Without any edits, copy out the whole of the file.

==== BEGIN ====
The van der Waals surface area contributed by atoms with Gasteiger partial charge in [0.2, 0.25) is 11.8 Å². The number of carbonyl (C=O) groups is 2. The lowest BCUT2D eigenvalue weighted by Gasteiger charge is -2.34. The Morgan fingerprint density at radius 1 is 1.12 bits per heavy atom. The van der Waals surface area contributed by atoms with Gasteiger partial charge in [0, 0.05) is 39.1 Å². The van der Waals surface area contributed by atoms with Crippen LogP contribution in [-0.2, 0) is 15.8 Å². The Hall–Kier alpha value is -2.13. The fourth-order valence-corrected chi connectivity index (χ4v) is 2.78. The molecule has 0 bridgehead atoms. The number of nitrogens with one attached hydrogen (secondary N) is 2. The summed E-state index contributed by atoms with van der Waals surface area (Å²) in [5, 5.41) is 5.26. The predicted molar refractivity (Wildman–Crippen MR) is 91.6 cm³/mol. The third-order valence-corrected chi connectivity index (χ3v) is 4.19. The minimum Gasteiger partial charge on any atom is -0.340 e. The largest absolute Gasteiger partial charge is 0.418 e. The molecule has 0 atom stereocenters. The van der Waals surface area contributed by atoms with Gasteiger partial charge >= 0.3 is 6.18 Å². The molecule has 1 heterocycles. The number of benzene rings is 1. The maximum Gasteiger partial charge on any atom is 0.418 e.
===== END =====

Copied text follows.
The van der Waals surface area contributed by atoms with Gasteiger partial charge in [0.2, 0.25) is 11.8 Å². The number of carbonyl (C=O) groups is 2. The lowest BCUT2D eigenvalue weighted by Gasteiger charge is -2.34. The Morgan fingerprint density at radius 1 is 1.12 bits per heavy atom. The van der Waals surface area contributed by atoms with Gasteiger partial charge in [0, 0.05) is 39.1 Å². The van der Waals surface area contributed by atoms with Crippen LogP contribution in [-0.2, 0) is 15.8 Å². The Hall–Kier alpha value is -2.13. The fourth-order valence-corrected chi connectivity index (χ4v) is 2.78. The molecule has 0 bridgehead atoms. The number of nitrogens with one attached hydrogen (secondary N) is 2. The summed E-state index contributed by atoms with van der Waals surface area (Å²) in [5, 5.41) is 5.26. The predicted molar refractivity (Wildman–Crippen MR) is 91.6 cm³/mol. The third-order valence-corrected chi connectivity index (χ3v) is 4.19. The minimum Gasteiger partial charge on any atom is -0.340 e. The largest absolute Gasteiger partial charge is 0.418 e. The molecule has 0 atom stereocenters. The van der Waals surface area contributed by atoms with Gasteiger partial charge >= 0.3 is 6.18 Å². The molecule has 1 heterocycles. The number of benzene rings is 1. The maximum Gasteiger partial charge on any atom is 0.418 e.